Thu. Jan 23rd, 2020

City-dwellers need to rediscover nature to help sustainability, study claims

2 min read

Scientists are urging city-dwellers to rediscover nature (Jim Dyson/Getty Images)

Scientists are urging city-dwellers to rediscover nature (Jim Dyson/Getty Images)

If you live in a city, then chances are you’re going to be less fussed about recycling, buying eco-friendly products or volunteering to help the environment.

That’s the findings from a new study led by the University of Exeter.

It says that people who spend more time in urban areas rather than around nature are less likely to take action that benefits the environment.

The study, published in the journal Environment International and funded by NIHR Health Protection Research Unit in Environmental Change and Health, analysed survey responses from more than 24,000 people in England.

The team looked at people’s exposure to nature in their local area, their recreational visits to natural environments (parks, woodlands, beaches etc.), and the extent to which they valued the natural world.

Visitors to the Kyoto Garden look into the water to see koi carp in Holland Parks Kyoto Garden, on 17th November 2019, in London, England. The Kyoto Garden was opened in 1991. It was a gift from the city of Kyoto to commemorate the long friendship between Japan and Great Britain. Today, the Kyoto Garden is a popular part of Holland Park  but its not the only Japanese garden in this green space. In July 2012, the Fukushima Memorial Garden was officially opened. It commemorates the gratitude of the Japanese people to the British people for their support following the natural disasters that struck in March 2011. (Photo by Richard Baker / In Pictures via Getty Images)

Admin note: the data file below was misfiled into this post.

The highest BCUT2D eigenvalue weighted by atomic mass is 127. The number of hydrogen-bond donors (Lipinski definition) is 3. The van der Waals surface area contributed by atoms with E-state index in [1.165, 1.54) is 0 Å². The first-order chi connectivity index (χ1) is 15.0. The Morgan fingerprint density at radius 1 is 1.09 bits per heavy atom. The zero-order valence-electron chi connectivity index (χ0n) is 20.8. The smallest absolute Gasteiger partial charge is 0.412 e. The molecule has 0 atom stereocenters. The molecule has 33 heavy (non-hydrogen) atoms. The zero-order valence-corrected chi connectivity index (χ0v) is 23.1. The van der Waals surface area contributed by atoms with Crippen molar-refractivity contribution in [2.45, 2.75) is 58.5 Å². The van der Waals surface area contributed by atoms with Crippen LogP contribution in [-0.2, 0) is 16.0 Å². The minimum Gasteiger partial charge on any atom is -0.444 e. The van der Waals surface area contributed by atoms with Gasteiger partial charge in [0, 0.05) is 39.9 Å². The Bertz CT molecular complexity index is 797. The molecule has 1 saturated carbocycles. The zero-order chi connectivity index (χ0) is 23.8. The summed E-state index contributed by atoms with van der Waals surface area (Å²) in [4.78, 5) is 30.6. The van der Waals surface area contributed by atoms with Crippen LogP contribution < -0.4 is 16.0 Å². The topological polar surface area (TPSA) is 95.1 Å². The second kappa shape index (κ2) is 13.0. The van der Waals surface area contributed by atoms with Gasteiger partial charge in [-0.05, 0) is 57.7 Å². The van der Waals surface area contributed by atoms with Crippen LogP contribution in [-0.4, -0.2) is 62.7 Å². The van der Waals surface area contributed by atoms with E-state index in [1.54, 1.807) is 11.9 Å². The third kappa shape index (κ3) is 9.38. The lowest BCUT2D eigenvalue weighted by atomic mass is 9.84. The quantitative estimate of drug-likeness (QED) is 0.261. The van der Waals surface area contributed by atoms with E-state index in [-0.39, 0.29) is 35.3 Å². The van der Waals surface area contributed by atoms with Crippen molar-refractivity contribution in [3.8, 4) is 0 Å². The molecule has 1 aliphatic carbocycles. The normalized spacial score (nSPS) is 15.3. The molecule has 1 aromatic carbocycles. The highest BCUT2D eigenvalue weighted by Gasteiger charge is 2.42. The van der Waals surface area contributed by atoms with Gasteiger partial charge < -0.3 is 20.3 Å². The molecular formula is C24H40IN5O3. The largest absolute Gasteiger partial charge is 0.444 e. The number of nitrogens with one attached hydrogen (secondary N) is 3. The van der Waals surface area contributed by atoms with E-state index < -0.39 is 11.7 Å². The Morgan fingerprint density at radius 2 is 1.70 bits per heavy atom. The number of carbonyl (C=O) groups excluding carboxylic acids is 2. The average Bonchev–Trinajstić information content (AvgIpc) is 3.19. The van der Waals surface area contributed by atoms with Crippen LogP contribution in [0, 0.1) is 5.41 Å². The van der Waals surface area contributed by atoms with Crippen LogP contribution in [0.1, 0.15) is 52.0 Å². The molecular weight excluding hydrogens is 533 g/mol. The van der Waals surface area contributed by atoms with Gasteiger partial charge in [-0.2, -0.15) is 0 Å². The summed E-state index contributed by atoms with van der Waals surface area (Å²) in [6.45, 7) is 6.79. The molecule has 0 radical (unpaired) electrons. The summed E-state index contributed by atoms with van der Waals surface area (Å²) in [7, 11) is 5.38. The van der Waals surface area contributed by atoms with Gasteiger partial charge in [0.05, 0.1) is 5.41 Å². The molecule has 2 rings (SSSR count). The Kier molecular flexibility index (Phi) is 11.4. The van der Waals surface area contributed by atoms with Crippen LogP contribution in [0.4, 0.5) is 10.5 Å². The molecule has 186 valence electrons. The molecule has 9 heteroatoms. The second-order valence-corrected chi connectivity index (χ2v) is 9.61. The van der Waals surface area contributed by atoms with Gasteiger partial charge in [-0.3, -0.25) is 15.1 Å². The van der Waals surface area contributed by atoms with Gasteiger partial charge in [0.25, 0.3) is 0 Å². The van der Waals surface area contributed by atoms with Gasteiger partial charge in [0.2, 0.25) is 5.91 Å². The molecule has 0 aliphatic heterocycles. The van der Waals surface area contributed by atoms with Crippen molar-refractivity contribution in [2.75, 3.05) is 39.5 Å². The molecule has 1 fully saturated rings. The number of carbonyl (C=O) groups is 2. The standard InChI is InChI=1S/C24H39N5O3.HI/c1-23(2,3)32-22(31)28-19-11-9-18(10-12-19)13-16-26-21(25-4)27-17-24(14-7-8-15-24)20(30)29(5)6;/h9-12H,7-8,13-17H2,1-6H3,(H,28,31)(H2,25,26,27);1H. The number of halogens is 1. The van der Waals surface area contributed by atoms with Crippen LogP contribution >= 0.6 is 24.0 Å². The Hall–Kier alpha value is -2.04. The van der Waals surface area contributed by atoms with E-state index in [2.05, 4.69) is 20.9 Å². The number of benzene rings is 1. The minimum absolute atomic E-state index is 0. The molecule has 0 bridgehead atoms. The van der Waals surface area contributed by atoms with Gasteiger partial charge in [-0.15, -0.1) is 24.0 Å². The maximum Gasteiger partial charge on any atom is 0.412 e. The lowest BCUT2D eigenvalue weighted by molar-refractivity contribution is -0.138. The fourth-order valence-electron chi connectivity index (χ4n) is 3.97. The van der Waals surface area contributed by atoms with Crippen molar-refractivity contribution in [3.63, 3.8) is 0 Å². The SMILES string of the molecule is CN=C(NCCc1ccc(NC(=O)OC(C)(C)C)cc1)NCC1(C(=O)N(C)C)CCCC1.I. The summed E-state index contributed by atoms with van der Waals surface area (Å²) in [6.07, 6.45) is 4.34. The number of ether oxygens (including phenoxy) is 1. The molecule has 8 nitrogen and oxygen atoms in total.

Visitors to the Kyoto Garden look into the water to see koi carp in Holland Park’s Kyoto Garden in London (Richard Baker/Getty Images)

During the study, the researchers found that it didn’t matter if you were a man or a woman, young or old or rich or poor when it came to being in nature. Those that regularly visited natural spaces were more likely to make ‘greener’ choices about the way the live.

‘Over 80% of the English population now live in urban areas and are increasingly detached from the natural world,’ said Lead author Dr Ian Alcock, of the University of Exeter Medical School.

‘Greening our cities is often proposed to help us adapt to climate change – for example, city parks and trees can reduce urban heat spots.

‘But our results suggest urban greening could help reduce the damaging behaviours which cause environmental problems in the first place by reconnecting people to the natural word.’

Making cities greener should help things, the researchers say (Getty Images)

Making cities greener should help things, the researchers say (Getty Images)

Co-researcher Dr Mat White, of the University of Exeter Medical School, added: ‘The results are correlational so there is always the issue of untangling cause and effect, but our results based on a very large representative sample are consistent with experimental work which shows that people become more pro-environmental after time spent in natural vs. urban settings.’

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